March 21, 1846 finds Browning in a hurry to get "Luria" and "A Soul's Tragedy" to the printer, Moxon. Miss Barrett has offered some corrections and Browning is working with his sister Sarianna to get the edits together. He writes just a short note to let her know that he needs direction as to when he is next expected in Wimpole Street:
"Dear, dear Ba! I cannot thank you, know not how to thank you for the notes! I
adopt every one, of course, not as Ba's notes but as Miss Barrett's, not as Miss
Barrett's but as anybody's, everybody's—such incontestable improvements they
suggest. When shall I tell you more ... on Monday or Tuesday? That I
must know—because you appointed Monday, 'if nothing happened—' and Mr. K.
happened—can you let me hear by our early post to-morrow—as on Monday I am to be
with Moxon early, you know—and no letters arrive before 11-1/2 or 12. I was not
very well yesterday, but to-day am much better—and you,—I say how I am
precisely to have a double right to know all about you, dearest, in this
snow and cold! How do you bear it?"
But as always, she second guesses herself:
"Beware of the notes! They are not Ba's—except for the insolence, nor
EBB's—because of the carelessness. If I had known, moreover, that you were going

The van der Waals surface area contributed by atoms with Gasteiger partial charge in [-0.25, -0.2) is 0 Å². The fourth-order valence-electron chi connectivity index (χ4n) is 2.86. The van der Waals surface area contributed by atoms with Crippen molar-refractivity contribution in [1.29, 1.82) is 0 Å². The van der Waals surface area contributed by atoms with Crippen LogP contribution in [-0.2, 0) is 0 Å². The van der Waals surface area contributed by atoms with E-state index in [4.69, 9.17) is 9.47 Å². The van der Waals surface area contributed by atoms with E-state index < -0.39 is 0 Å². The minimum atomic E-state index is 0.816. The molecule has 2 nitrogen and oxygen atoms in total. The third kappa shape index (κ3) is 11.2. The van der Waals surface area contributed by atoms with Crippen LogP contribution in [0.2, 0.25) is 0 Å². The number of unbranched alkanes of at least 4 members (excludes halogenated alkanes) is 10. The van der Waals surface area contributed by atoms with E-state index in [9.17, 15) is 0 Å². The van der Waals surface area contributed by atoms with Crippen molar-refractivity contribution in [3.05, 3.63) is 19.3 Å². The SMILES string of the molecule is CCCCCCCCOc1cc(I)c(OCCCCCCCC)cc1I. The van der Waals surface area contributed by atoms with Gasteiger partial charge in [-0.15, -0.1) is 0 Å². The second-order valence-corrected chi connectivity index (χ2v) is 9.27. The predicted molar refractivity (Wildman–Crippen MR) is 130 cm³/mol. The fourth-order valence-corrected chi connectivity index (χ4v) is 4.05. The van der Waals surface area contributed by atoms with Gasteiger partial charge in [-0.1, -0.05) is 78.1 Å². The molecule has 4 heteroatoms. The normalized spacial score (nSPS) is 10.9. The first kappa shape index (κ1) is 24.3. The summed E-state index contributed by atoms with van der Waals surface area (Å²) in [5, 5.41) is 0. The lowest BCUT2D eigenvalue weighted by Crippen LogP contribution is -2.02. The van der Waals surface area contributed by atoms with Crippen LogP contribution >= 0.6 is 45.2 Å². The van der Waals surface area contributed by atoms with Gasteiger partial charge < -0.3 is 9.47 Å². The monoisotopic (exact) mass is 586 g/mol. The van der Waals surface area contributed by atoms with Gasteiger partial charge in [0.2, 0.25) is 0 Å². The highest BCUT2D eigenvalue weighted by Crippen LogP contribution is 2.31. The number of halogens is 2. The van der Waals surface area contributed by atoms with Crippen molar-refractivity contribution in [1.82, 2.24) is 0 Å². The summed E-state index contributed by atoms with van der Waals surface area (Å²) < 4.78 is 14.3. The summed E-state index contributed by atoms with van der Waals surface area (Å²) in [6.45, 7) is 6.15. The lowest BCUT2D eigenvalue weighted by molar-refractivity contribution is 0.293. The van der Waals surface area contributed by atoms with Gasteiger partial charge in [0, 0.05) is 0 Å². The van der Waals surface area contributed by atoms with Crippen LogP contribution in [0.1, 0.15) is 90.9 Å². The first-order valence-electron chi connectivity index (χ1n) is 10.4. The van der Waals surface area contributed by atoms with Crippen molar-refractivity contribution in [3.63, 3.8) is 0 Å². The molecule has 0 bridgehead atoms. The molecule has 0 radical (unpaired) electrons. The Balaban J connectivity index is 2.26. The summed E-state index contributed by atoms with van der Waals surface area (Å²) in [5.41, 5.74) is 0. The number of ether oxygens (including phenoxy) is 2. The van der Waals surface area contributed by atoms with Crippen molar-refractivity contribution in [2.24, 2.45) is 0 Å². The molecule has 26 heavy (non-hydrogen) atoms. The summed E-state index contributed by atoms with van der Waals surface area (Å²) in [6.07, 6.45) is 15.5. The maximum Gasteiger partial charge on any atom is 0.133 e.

to Moxon's on Monday, they should have gone to the fire rather than provoked you
into superfluous work for the short interval. Just so much are they despised of
both EBB and Ba.
I am glad I did not hear from you yesterday because you were not well, and
you must never write when you are not well. But if you had been quite
well, should I have heard?—I doubt it. You meant me to hear from you only
once, from Thursday to Monday. Is it not the truth now that you hate writing to
...While I write this you are in town, but you will not read it till Sunday
unless I am more fortunate than usual. On Monday then! And no word before? No—I
shall be sure not to hear to-night. Now do try not to suffer through 'Luria.'
Let Mr. Moxon wait a week rather. There is time enough."
As I often I point out her teasing, I have to wonder if she has gone a bit too far. What has Browning said, done or not done that gives her this opening to accuse him of hating to write to her? She sounds more petulant than teasing here. Hopefully her next letter will show her in a better mood.